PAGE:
With Railwire Wi-Fi rolling into Udhagamandalam (Ooty) today, we’ve now brought high-speed Internet to 100 of the busiest railway stations across India. That means the 10 million people (think the entire population of Sweden) who pass through these stations every day now have access to fast enough Internet to stream (or offline) an HD video, research their destination or download a new book or game for the journey ahead. And for 15,000 people, every day, these stations connect them to the Internet for the first time.

100 stations with Railwire WiFi

We’re really excited about how far we’ve come since announcing our partnership with Indian Railways and RailTel to provide Wi-Fi at 400 railway stations across India. But what has really inspired us are the stories of how people, like Bhagwan, are using this high-speed access to the full and open Internet to make their lives a little bit better.

Somesh Singh, an engineering graduate, has been using the Wi-Fi at Hazrat Nizamuddin station in Delhi to search the web for job opportunities and prepare for interviews. The high-speed connection helps him save money and time since he doesn’t have to wait for slow-loading pages or worry about the cost of browsing. Ajay Jain, a teacher, uses the Wi-Fi to get schoolwork done on his daily commute from Indore to Ujjain, so he can spend more time with his family once he gets home. And Sandesh Awasthi, an avid cricket fan, has been having a lot more fun while waiting at Churchgate station in Mumbai, since he can now stream his favorite games to his phone in HD.

A traveler calls home

A traveler calls home while waiting for his train in Pune 

“I am migrant worker from Bihar and I travel to Rajasthan for work. Traveling usually means I won’t have a good connection. I got so excited when I saw free Wi-Fi here at the station. I just called my wife, and the voice and picture clarity were so good. I haven’t seen her face this clear in so long, whenever I talk the image is blurred because the network isn’t great. She also got so excited to see my call, she was very surprised to see me. I feel so good after speaking to her. I can’t stop smiling.” Bholu

Churchgate station in Mumbai

A look inside Churchgate station, one of Mumbai’s busiest, which came online in August. 

A traveler checks the latest timetables

A traveler checks train timetables online

Family waiting at Jaipur station

A young boy keeps himself entertained using the station Wi-Fi while his family waits for their train in Jaipur. 

The team at Ooty station today

Our team at Udhagamandalam (Ooty) station today. Ooty is also the terminus station of Nilgiri Mountain Railway, a beautiful UNESCO World Heritage Site. 

What’s next? In September we announced Google Station, which gives partners an easy set of tools to roll-out Wi-Fi hotspots in public places. With all the possibilities that our partnership with Indian Railways and RailTel have created for 10 million Indians passing through 100 stations every day, we look forward to the many more opportunities that Google Station will open up to every Indian and the stories we hope to hear from them.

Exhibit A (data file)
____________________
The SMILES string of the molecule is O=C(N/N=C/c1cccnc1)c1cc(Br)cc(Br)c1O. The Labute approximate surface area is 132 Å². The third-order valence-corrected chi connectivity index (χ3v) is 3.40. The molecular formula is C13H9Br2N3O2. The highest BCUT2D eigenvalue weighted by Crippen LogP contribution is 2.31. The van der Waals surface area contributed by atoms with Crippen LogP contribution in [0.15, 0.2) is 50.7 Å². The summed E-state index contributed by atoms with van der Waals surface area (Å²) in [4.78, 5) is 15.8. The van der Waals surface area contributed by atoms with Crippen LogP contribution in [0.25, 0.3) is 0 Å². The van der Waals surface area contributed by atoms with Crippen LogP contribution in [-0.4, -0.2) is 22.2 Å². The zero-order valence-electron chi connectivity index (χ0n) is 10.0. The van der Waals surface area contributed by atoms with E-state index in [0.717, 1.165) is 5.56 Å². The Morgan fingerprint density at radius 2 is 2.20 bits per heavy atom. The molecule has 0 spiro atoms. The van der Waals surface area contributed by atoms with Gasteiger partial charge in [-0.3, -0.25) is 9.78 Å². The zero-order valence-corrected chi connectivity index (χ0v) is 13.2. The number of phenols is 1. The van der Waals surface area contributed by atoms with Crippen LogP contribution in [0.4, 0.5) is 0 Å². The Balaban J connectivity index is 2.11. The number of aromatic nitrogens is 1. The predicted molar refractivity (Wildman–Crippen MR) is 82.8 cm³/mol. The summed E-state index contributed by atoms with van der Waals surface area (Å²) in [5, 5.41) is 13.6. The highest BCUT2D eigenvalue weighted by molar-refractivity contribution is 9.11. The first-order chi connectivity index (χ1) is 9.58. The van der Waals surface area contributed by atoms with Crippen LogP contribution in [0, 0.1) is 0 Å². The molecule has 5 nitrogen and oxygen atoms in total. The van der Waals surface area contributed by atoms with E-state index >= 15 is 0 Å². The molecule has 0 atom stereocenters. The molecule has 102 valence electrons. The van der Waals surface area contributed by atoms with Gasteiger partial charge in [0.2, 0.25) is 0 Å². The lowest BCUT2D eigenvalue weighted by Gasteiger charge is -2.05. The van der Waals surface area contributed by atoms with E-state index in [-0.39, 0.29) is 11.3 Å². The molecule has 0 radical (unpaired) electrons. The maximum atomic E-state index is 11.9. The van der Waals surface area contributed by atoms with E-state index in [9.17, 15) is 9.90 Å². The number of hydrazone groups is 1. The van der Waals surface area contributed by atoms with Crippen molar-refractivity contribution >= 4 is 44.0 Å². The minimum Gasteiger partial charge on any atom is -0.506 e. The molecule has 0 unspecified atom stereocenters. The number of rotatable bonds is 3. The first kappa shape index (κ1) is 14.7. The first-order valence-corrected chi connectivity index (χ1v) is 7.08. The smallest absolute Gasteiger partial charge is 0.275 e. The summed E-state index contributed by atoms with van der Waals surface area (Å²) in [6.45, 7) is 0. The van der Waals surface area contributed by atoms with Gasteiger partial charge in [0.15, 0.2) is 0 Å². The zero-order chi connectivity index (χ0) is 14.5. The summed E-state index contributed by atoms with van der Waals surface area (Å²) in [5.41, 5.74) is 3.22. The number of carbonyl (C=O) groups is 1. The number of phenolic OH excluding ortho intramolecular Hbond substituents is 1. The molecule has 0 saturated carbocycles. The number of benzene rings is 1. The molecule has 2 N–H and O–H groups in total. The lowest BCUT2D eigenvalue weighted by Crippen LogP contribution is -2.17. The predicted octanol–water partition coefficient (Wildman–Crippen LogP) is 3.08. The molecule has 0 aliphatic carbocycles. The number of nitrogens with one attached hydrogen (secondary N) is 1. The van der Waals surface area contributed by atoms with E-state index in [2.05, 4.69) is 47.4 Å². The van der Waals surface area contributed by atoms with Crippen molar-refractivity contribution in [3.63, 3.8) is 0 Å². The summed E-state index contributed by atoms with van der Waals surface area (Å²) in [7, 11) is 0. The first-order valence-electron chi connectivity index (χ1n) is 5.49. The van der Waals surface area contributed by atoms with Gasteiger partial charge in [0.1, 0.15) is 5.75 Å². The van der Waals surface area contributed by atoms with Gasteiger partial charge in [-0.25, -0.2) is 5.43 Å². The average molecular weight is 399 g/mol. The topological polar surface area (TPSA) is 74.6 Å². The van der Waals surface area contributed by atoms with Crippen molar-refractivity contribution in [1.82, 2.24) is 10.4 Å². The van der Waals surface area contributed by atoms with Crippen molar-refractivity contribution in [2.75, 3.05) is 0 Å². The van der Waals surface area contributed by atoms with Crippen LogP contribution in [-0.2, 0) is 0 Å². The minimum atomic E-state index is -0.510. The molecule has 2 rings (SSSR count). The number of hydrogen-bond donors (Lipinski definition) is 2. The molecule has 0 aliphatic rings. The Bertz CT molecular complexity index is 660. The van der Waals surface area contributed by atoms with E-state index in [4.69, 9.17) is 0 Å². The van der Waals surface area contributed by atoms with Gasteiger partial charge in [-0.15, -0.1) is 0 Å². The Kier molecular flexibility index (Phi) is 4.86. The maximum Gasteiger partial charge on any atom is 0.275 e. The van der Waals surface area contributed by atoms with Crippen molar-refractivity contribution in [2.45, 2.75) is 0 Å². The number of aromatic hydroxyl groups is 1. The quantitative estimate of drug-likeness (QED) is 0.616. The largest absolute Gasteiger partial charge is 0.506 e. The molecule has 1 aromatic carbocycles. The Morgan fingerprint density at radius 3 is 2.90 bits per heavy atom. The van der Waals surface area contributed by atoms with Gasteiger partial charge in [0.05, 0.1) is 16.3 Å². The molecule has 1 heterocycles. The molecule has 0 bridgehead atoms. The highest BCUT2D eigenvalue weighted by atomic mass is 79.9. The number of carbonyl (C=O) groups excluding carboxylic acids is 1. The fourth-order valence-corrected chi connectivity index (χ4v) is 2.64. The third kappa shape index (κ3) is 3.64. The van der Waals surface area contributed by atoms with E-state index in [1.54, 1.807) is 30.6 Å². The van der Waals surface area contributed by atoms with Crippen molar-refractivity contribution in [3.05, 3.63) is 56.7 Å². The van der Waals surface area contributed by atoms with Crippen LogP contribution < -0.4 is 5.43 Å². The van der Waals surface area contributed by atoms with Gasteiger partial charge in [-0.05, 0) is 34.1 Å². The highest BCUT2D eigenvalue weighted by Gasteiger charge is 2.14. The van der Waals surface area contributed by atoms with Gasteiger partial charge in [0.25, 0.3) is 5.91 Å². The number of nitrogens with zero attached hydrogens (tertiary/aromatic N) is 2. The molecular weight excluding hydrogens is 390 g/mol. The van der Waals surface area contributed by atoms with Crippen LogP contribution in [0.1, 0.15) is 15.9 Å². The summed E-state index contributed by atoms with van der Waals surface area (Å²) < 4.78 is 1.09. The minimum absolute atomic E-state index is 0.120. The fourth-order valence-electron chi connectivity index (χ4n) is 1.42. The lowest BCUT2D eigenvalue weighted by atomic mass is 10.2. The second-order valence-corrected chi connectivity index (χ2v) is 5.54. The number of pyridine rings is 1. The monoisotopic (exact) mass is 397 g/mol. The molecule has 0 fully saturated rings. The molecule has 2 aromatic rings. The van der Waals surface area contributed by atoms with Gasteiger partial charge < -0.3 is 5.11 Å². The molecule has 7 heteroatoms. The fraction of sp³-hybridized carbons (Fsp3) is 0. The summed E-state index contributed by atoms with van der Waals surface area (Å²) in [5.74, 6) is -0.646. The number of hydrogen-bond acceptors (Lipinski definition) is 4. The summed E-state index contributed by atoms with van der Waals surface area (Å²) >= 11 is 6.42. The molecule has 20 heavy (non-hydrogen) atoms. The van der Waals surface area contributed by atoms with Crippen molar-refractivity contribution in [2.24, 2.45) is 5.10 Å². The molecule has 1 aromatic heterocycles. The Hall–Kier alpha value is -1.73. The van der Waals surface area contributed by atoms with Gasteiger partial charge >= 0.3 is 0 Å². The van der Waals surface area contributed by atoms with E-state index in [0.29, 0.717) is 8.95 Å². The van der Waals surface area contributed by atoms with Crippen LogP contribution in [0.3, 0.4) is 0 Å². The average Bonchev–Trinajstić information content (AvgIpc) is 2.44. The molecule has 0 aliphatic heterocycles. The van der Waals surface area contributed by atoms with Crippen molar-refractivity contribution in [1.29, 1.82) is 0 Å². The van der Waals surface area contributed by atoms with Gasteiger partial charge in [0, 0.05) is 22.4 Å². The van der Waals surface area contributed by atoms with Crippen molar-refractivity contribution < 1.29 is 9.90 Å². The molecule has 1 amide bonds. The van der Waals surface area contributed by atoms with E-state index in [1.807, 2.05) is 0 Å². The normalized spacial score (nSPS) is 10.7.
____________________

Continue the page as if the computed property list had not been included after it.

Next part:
From: http://feedproxy.google.com/~r/blogspot/MKuf/~3/Zqmhh2cNibA/

Supporting nonprofits around the world this holiday season

Category: Google | Dec 20, 2016

From remote villages in India, to schools across the U.S., to refugee and migrant camps in Africa, technology can help people start a business, further their education, or access new — and sometimes vital — information.

Google.org supports hundreds of nonprofits globally who are working to open up opportunities for the most vulnerable populations. As part of this ongoing work, this holiday season we’re donating $30 million in grant funding to nonprofits to bring phones, tablets, hardware and training to communities that can benefit from them most. This holiday giving brings our total grant funding for nonprofits this year to more than $100 million.

HolidayNonProfit_1_450px.jpg

Students in Tim Jones’ classroom in East Palo Alto during class time

In the U.S., Google.org is supporting classrooms in need by funding projects that have requested Chromebooks and other technology via the educational giving platform DonorsChoose.org. For example, Mr. Jones, a teacher at Ronald McNair Academy in East Palo Alto, CA, where many students come from high-poverty communities, requested devices to help his students learn both inside and outside of the classroom. Our $5 million grant to DonorsChoose.org will provide more than 150,000 K-12 students across the United States — from Bunche Middle School in Atlanta, GA to Timberland Charter Academy in Muskegon, MI — with critical learning resources.

We’re also supporting nonprofits whose programs ensure that everyone has a chance to participate equally in society — from people experiencing homelessness to individuals disconnected from pathways out of poverty. In the Bay Area, Abode Services will help more than 1,200 re-housed homeless people receive laptop computers and related training as they move into their new homes in order to provide access to employment, social services and transportation information.

HolidayNonProfit_2_800px.jpg

Young adults completing applications during LeadersUp hiring event in South LA

Across the nation, LeadersUp will increase access to opportunities for unemployed young adults to connect to careers that lead to family-sustaining wages 350 percent above the poverty line. By providing funding for thousands of devices to assist people being served by organizations like Defy Ventures and LifeMoves, we’re ensuring that more people have a fair shot at opportunity.

HolidayNonProfit_3_800px.jpg

Defy Entrepreneur-in-Training Rudo C. and volunteer David R. at Business Pitch Competition in New York City

HolidayNonProfit_4_450px.jpg

Students of Mazahua  indigenous group explore learning materials on a tablet at an UNETE-supported school in San Felipe del Progreso, State of Mexico.